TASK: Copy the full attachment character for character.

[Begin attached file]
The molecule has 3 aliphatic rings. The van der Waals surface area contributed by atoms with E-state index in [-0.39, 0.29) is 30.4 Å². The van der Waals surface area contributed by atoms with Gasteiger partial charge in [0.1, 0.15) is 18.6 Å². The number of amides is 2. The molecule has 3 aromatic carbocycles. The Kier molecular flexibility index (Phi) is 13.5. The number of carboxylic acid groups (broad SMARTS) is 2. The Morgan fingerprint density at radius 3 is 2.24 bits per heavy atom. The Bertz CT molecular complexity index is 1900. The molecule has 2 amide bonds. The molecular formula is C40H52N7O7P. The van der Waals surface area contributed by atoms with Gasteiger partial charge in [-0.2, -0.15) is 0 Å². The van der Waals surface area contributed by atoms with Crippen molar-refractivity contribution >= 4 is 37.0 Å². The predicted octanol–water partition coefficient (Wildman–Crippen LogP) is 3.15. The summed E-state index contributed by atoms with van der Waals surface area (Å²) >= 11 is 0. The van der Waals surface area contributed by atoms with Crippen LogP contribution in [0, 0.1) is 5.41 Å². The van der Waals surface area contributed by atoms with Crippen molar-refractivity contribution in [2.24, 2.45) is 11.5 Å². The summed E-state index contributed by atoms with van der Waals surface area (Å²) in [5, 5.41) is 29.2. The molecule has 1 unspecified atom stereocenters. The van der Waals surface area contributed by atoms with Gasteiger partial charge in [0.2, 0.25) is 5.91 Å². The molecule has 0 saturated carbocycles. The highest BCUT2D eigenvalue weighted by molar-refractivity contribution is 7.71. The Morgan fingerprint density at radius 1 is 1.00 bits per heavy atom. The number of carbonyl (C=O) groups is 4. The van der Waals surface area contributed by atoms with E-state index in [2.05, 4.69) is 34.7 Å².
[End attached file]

The molecule has 3 aliphatic rings. The van der Waals surface area contributed by atoms with E-state index in [-0.39, 0.29) is 30.4 Å². The van der Waals surface area contributed by atoms with Gasteiger partial charge in [0.1, 0.15) is 18.6 Å². The number of amides is 2. The molecule has 3 aromatic carbocycles. The Kier molecular flexibility index (Phi) is 13.5. The number of carboxylic acid groups (broad SMARTS) is 2. The Morgan fingerprint density at radius 3 is 2.24 bits per heavy atom. The Bertz CT molecular complexity index is 1900. The molecule has 2 amide bonds. The molecular formula is C40H52N7O7P. The van der Waals surface area contributed by atoms with Gasteiger partial charge in [-0.2, -0.15) is 0 Å². The van der Waals surface area contributed by atoms with Crippen molar-refractivity contribution >= 4 is 37.0 Å². The predicted octanol–water partition coefficient (Wildman–Crippen LogP) is 3.15. The summed E-state index contributed by atoms with van der Waals surface area (Å²) >= 11 is 0. The van der Waals surface area contributed by atoms with Crippen LogP contribution in [0, 0.1) is 5.41 Å². The van der Waals surface area contributed by atoms with Crippen molar-refractivity contribution in [2.24, 2.45) is 11.5 Å². The summed E-state index contributed by atoms with van der Waals surface area (Å²) in [5, 5.41) is 29.2. The molecule has 1 unspecified atom stereocenters. The van der Waals surface area contributed by atoms with Gasteiger partial charge in [0.2, 0.25) is 5.91 Å². The molecule has 0 saturated carbocycles. The highest BCUT2D eigenvalue weighted by molar-refractivity contribution is 7.71. The Morgan fingerprint density at radius 1 is 1.00 bits per heavy atom. The number of carbonyl (C=O) groups is 4. The van der Waals surface area contributed by atoms with E-state index in [2.05, 4.69) is 34.7 Å².